The new James Bond movie Skyfall hands fans and filmgoers their quantum of solace by redeeming the franchise from the lacklustre disappointment of Daniel Craig’s previous outing.
This time round, the kind of Bond we expect from the Craig era is back with all the elements that we have come to expect from the thrilling reincarnation of 007 in Casino Royale – serious homage to the books, the inventive reboot and perhaps most of all, genuinely marvellous acting from cast members in addition to the masterly performances that may be expected from Craig and from Judi Dench. In other words, the first talking point after the final credits ran was the work of Javier Bardem, who deserves every accolade you will have read in other reviews for his performance as the best actor in a Bond villain role arguably for decades. Exuding charisma as Bond’s nemesis, Bardem draws the eyes in his scenes with Craig, no mean feat and a happy departure from simply being – as in so many of the 007 series – the stick figure headed only for the ultimate destruction of his elaborate lair (giving away no crucial plot points, the denouement in Skyfall avoids this cliché of the now-50-year-old series).
Kudos too for the new Q (Ben Whishaw), the cyber warrior whose characterization (and civilian floppy hair clearly exempt from MoD square cut regulations) also holds the series well into the 21st century and moves it from the this-film’s-gadget conventions of the previous 007 decades. Having issued Bond with somewhat minimalist equipment, Q tells him, “what were you expecting, an exploding pen? We don’t do that sort of thing anymore”. Self-referential, of course, but wonderful – restrained enough not to mention invisible cars, respectful enough to remember than in the books 007 made very practical use of humble Talcum powder.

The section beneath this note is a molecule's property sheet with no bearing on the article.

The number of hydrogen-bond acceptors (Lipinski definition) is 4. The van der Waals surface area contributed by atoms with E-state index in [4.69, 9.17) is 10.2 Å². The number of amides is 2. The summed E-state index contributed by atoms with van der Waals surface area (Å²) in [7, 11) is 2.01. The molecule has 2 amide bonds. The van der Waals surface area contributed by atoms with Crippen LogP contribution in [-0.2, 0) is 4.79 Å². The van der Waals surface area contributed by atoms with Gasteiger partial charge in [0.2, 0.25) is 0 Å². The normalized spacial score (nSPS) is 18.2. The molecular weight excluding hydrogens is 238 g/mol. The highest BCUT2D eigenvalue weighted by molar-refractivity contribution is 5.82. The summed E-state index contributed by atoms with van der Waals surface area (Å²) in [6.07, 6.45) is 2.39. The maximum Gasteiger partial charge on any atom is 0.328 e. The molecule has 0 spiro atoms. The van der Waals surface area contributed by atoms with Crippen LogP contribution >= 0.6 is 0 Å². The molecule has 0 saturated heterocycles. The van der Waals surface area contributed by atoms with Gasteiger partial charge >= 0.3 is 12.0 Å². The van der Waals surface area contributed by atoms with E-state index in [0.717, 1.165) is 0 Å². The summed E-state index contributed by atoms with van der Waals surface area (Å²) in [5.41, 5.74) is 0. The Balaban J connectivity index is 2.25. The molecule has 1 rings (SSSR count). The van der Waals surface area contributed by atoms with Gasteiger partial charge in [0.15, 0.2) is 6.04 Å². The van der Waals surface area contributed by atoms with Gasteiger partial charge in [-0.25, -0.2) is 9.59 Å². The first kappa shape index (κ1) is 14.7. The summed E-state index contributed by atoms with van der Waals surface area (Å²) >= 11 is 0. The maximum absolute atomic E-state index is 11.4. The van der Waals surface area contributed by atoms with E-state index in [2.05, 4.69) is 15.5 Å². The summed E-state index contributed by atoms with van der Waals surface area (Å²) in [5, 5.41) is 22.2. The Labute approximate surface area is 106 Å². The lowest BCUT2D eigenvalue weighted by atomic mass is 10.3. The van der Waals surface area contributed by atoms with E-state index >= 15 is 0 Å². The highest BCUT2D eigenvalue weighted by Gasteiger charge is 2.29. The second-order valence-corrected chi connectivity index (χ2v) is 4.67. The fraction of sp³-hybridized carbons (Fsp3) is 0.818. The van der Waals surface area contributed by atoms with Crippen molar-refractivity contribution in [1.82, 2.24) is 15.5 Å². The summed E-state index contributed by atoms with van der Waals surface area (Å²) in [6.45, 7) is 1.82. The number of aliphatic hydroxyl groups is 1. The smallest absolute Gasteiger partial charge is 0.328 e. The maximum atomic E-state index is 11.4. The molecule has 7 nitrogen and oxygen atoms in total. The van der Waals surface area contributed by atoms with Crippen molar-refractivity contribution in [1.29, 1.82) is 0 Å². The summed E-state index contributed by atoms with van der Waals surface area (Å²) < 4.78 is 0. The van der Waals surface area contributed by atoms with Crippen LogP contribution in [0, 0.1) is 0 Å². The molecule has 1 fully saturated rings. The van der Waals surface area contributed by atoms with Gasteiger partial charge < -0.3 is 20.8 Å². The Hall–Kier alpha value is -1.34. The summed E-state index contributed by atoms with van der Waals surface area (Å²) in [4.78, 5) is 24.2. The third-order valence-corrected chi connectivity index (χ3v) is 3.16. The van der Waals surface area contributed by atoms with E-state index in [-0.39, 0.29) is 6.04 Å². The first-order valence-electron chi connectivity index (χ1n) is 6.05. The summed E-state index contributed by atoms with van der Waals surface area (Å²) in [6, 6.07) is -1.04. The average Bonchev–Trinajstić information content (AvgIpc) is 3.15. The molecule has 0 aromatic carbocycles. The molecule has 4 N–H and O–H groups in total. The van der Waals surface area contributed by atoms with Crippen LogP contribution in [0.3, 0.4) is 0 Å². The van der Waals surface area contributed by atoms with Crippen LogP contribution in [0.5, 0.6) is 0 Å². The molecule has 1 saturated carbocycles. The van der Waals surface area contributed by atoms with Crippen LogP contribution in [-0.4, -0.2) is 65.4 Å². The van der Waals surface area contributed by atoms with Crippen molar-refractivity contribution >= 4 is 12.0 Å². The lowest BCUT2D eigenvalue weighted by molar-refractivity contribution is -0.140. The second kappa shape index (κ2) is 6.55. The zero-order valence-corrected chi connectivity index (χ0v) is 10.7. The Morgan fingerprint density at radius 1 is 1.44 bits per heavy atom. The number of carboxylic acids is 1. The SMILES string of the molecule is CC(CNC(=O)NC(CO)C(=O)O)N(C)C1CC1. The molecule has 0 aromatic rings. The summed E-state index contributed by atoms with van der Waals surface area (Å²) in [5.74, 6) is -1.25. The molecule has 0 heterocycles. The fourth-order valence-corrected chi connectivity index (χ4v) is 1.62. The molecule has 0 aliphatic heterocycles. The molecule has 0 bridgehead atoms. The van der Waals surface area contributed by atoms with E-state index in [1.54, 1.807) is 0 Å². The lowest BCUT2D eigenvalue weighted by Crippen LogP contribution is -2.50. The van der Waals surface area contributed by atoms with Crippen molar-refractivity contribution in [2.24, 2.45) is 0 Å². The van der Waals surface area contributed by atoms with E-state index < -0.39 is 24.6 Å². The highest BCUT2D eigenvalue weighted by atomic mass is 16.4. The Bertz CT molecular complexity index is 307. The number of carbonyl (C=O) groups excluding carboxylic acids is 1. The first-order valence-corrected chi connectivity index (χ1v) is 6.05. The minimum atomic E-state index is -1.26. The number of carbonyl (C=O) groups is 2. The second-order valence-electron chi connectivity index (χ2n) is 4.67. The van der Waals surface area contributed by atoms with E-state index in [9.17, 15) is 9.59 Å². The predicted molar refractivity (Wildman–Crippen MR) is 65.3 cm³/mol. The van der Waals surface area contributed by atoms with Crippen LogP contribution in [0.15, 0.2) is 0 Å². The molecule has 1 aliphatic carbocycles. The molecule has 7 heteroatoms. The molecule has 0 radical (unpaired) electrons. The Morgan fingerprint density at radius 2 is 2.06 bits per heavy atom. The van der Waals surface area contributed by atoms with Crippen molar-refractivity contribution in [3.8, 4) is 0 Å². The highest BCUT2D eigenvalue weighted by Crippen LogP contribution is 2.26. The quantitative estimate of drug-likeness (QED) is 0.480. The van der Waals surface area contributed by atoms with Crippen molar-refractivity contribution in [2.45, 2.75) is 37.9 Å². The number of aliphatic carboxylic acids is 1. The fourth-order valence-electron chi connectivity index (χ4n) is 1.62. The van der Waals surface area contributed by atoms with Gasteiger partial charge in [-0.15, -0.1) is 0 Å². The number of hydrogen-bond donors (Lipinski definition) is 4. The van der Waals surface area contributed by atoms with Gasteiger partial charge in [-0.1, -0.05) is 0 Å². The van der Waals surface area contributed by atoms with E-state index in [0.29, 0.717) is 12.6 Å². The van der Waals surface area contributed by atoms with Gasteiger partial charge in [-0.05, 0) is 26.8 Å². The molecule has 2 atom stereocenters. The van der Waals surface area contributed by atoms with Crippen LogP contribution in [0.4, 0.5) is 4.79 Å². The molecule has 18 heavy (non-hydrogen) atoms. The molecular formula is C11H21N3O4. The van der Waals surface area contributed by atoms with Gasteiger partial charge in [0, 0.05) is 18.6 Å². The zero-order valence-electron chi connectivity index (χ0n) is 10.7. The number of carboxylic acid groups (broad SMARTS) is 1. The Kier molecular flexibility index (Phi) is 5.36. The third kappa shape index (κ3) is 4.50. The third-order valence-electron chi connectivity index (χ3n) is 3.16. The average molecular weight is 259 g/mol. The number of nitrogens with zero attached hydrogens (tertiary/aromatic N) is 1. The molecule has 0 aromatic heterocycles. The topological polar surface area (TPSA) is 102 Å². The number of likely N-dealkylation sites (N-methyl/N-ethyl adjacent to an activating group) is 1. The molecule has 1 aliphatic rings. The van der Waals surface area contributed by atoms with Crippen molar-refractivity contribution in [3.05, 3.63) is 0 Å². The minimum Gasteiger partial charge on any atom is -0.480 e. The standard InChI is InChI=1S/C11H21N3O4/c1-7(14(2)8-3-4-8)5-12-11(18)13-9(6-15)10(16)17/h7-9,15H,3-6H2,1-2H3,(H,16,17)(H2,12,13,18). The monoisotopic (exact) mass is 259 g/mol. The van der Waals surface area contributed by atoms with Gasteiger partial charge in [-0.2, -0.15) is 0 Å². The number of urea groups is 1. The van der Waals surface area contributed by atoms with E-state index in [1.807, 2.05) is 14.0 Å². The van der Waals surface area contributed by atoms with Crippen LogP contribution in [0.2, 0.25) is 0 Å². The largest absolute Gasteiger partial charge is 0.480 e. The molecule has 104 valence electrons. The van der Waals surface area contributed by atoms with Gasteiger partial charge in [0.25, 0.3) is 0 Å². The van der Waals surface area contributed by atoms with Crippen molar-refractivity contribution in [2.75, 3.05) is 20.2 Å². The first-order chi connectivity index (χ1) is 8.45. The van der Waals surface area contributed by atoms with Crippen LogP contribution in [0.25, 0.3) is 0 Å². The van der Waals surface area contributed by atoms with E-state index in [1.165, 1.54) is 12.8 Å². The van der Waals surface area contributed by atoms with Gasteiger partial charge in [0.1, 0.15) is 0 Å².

Skyfall offers, of course, the Bond film fan’s pursuit of spot-the-product-placement especially, in this case, the controversial Heineken appearances (one quite credible, as Bond goes on what amounts to a sort of post-mortem Gap Year, another less so, as a bottle turns up in the grasp of Bill Tanner at a time when most of us would not want a responsible Chief of Staff to have anything but a zero blood-alcohol count).
The film has a thread running through it in the form of a subtle tradition-versus-innovation debate, dialogue put into the mouths of leading characters that can only reflect the anguish of devotees of the books and films and the decisions that makers as the series must face in the struggle to keep Bond saleable in the face of muscular competition on big screens elsewhere.
For all the complaints in other reviews about the 143-minute running time, Skyfall did not overstay its welcome – and when those final credits rolled, one was left looking forward to the next one (Bond 24, in 2014) for reasons other than the sentiments felt after QoS, the hope of a Bond film worth watching for a motivation more than the habit of decades.